Fortunately I’ve learned there actually is (and was) a market in NC where I can take hogs and sell them as I do cows, goats, sheep, or anything else that farmers raise. This has always been one big downside to dealing with hogs, one I’ve heard other farmers complain about. No sale barn.
But no more. Thanks to Barrett at Dean Street Processing, who clued me in, I now know where to take my extra hogs so I can finally have the number I want to have, not the number that I happen to have.
We’ve worked exceptionally hard to develop our relationships with our produce farmers. We’ve worked hard on our wholesale relationships. We’ve worked hard to move more hogs through retail and wholesale. But as of Monday morning this week, we’ve begun to simply sell off our hogs to the wholesale hog market and reduce our head count to a manageable number which will be about 40 hogs total.
However taking our hogs to market is a huge blow to our farm as we are selling hogs for literally pennies on the dollar. These are hogs that we’ve raised and fed for over a year and a half in most cases. We have a lot of sweat and effort in making these the best hogs there are, period. But sometimes you have to make the hard decisions, take your lumps, and move on.
Monday I took 19 hogs to the market. They weighed 7030 pounds all combined. That’s an average of 370 pounds each. These are huge hogs. Beyond what is efficient. Beyond what is practical. Beyond what will bring any kind of decent money at the market. But these are also pigs that eat some serious food. Kinda like:
Next Monday we will take another trailer load of hogs, with probably another 7000 pounds of pork moving out of here with one final load maybe later in the week. That should pull about 16,000 pounds of pigs off of our farm in a little over two weeks. That’s a significant reduction in head count and an even bigger reduction in pounds. Our plan for the future is to grow our hogs to about 250 pounds maximum, with a range of hogs from 15 pounds all the way through to market weight.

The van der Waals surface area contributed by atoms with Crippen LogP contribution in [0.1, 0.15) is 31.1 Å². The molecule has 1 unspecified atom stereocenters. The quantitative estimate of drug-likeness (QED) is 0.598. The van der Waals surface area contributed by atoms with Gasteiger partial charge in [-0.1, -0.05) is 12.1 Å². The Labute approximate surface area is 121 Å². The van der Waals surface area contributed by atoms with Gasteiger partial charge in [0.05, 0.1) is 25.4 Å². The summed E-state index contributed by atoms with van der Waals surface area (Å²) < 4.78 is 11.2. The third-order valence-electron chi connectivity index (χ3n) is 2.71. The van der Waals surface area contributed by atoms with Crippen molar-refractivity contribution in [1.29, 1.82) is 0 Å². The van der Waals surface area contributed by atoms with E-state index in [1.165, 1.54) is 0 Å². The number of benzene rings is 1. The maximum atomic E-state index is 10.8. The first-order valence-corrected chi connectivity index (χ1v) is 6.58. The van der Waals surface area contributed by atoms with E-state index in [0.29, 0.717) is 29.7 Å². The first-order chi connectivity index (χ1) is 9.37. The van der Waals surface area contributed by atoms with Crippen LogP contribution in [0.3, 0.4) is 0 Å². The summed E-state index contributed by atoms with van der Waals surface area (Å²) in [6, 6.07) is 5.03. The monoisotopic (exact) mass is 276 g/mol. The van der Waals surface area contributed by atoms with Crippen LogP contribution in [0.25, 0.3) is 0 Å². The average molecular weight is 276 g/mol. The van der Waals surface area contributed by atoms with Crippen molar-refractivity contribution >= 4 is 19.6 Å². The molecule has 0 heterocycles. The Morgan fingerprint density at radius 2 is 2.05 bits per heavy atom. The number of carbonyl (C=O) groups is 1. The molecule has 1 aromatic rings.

If you take the 95 hogs we had and assume an average weight of 300 pounds that means we had 28,500 pounds of hogs here to feed every day.
If we get to 40 hogs, with an average weight of 140 pounds, that means that we have 5,600 pounds of hogs to feed every day. This means an 80% reduction in our pig operation if you go by weight vs. head count. I don’t care what you are measuring, 80% is significant. However, cutting our numbers to an appropriate level and moving forward will allow us to do a few things.
- We will be cutting off some of our farmers at the farmers market. It’s not fun, and they won’t be happy because we are a service to them, but it will allow us to start making one trip per day instead of as many as four some days.
- We will be able to get our time back for actual farm work. We are so busy running up and down the road, loading and unloading trucks, that we don’t have time to do the things that need to be done around here. I have items on the to do list that have been there for over a year that we simply never have time to address. That list is going to start shrinking.